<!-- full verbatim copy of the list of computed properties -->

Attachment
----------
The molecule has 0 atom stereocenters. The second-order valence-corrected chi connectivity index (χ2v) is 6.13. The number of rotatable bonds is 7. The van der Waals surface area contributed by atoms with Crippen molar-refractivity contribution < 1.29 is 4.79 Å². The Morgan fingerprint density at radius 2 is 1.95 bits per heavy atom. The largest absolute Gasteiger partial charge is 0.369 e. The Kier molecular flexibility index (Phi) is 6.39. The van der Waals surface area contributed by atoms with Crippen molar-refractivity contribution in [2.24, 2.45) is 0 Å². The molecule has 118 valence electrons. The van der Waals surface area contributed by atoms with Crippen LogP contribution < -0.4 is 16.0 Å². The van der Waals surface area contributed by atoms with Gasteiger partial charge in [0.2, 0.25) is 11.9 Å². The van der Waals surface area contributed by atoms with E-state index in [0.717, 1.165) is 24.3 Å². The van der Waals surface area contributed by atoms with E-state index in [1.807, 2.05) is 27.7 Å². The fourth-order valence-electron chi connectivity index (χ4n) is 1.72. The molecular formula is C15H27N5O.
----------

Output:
The molecule has 0 atom stereocenters. The second-order valence-corrected chi connectivity index (χ2v) is 6.13. The number of rotatable bonds is 7. The van der Waals surface area contributed by atoms with Crippen molar-refractivity contribution < 1.29 is 4.79 Å². The Morgan fingerprint density at radius 2 is 1.95 bits per heavy atom. The largest absolute Gasteiger partial charge is 0.369 e. The Kier molecular flexibility index (Phi) is 6.39. The van der Waals surface area contributed by atoms with Crippen molar-refractivity contribution in [2.24, 2.45) is 0 Å². The molecule has 118 valence electrons. The van der Waals surface area contributed by atoms with Crippen LogP contribution < -0.4 is 16.0 Å². The van der Waals surface area contributed by atoms with Gasteiger partial charge in [0.2, 0.25) is 11.9 Å². The van der Waals surface area contributed by atoms with E-state index in [0.717, 1.165) is 24.3 Å². The van der Waals surface area contributed by atoms with E-state index in [1.807, 2.05) is 27.7 Å². The fourth-order valence-electron chi connectivity index (χ4n) is 1.72. The molecular formula is C15H27N5O.